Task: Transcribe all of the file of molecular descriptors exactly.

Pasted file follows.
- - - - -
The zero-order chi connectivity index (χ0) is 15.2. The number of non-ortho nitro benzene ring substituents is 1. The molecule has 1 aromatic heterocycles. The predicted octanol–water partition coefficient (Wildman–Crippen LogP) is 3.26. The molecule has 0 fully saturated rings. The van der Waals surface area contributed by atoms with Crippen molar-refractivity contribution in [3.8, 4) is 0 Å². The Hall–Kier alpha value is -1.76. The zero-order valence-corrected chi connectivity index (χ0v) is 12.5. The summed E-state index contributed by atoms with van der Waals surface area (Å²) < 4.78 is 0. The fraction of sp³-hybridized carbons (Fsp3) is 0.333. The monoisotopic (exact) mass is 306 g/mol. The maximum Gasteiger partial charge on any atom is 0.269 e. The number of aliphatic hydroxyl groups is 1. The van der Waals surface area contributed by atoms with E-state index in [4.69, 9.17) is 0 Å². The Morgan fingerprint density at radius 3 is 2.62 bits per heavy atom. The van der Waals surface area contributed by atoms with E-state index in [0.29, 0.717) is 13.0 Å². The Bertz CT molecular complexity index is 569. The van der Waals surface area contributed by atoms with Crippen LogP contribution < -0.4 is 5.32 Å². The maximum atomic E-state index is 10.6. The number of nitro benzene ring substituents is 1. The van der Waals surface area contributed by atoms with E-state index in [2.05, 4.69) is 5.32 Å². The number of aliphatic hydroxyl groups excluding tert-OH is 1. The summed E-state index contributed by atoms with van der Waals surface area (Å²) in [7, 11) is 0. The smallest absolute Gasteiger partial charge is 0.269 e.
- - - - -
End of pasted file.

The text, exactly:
The zero-order chi connectivity index (χ0) is 15.2. The number of non-ortho nitro benzene ring substituents is 1. The molecule has 1 aromatic heterocycles. The predicted octanol–water partition coefficient (Wildman–Crippen LogP) is 3.26. The molecule has 0 fully saturated rings. The van der Waals surface area contributed by atoms with Crippen molar-refractivity contribution in [3.8, 4) is 0 Å². The Hall–Kier alpha value is -1.76. The zero-order valence-corrected chi connectivity index (χ0v) is 12.5. The summed E-state index contributed by atoms with van der Waals surface area (Å²) < 4.78 is 0. The fraction of sp³-hybridized carbons (Fsp3) is 0.333. The monoisotopic (exact) mass is 306 g/mol. The maximum Gasteiger partial charge on any atom is 0.269 e. The number of aliphatic hydroxyl groups is 1. The van der Waals surface area contributed by atoms with E-state index in [4.69, 9.17) is 0 Å². The Morgan fingerprint density at radius 3 is 2.62 bits per heavy atom. The van der Waals surface area contributed by atoms with E-state index in [0.29, 0.717) is 13.0 Å². The Bertz CT molecular complexity index is 569. The van der Waals surface area contributed by atoms with Crippen LogP contribution < -0.4 is 5.32 Å². The maximum atomic E-state index is 10.6. The number of nitro benzene ring substituents is 1. The van der Waals surface area contributed by atoms with E-state index in [2.05, 4.69) is 5.32 Å². The number of aliphatic hydroxyl groups excluding tert-OH is 1. The summed E-state index contributed by atoms with van der Waals surface area (Å²) in [7, 11) is 0. The smallest absolute Gasteiger partial charge is 0.269 e.